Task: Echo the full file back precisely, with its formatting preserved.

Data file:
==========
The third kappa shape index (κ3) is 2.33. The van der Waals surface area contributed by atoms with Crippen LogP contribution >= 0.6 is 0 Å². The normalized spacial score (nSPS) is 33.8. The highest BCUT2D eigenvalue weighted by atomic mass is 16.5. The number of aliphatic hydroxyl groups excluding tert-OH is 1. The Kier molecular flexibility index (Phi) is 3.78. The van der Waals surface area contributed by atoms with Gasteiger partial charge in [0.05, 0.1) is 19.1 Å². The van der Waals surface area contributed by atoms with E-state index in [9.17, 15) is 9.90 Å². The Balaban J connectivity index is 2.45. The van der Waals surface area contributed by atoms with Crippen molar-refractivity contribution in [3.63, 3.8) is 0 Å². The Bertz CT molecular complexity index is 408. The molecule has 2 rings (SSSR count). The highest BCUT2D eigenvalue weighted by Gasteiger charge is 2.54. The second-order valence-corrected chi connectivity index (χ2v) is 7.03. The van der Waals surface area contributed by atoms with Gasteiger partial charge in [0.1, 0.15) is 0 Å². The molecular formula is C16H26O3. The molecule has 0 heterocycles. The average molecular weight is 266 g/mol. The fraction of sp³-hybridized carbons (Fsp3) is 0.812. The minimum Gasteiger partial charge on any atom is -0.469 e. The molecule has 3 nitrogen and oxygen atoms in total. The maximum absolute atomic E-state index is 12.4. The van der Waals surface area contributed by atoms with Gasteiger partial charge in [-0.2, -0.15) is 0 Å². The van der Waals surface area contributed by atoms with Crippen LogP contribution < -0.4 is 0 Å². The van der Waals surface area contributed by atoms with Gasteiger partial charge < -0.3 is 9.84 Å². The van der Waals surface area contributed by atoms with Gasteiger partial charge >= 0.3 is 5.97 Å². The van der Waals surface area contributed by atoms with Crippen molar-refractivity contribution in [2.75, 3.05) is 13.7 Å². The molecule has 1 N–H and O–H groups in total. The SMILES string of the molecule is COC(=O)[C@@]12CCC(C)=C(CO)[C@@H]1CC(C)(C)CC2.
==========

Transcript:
The third kappa shape index (κ3) is 2.33. The van der Waals surface area contributed by atoms with Crippen LogP contribution >= 0.6 is 0 Å². The normalized spacial score (nSPS) is 33.8. The highest BCUT2D eigenvalue weighted by atomic mass is 16.5. The number of aliphatic hydroxyl groups excluding tert-OH is 1. The Kier molecular flexibility index (Phi) is 3.78. The van der Waals surface area contributed by atoms with Gasteiger partial charge in [0.05, 0.1) is 19.1 Å². The van der Waals surface area contributed by atoms with E-state index in [9.17, 15) is 9.90 Å². The Balaban J connectivity index is 2.45. The van der Waals surface area contributed by atoms with Crippen molar-refractivity contribution in [3.63, 3.8) is 0 Å². The Bertz CT molecular complexity index is 408. The molecule has 2 rings (SSSR count). The highest BCUT2D eigenvalue weighted by Gasteiger charge is 2.54. The second-order valence-corrected chi connectivity index (χ2v) is 7.03. The van der Waals surface area contributed by atoms with Gasteiger partial charge in [0.1, 0.15) is 0 Å². The molecular formula is C16H26O3. The molecule has 0 heterocycles. The average molecular weight is 266 g/mol. The fraction of sp³-hybridized carbons (Fsp3) is 0.812. The minimum Gasteiger partial charge on any atom is -0.469 e. The molecule has 3 nitrogen and oxygen atoms in total. The maximum absolute atomic E-state index is 12.4. The van der Waals surface area contributed by atoms with Gasteiger partial charge in [-0.2, -0.15) is 0 Å². The van der Waals surface area contributed by atoms with Crippen LogP contribution < -0.4 is 0 Å². The van der Waals surface area contributed by atoms with Gasteiger partial charge < -0.3 is 9.84 Å². The van der Waals surface area contributed by atoms with Gasteiger partial charge >= 0.3 is 5.97 Å². The van der Waals surface area contributed by atoms with Crippen molar-refractivity contribution in [2.75, 3.05) is 13.7 Å². The molecule has 1 N–H and O–H groups in total. The SMILES string of the molecule is COC(=O)[C@@]12CCC(C)=C(CO)[C@@H]1CC(C)(C)CC2.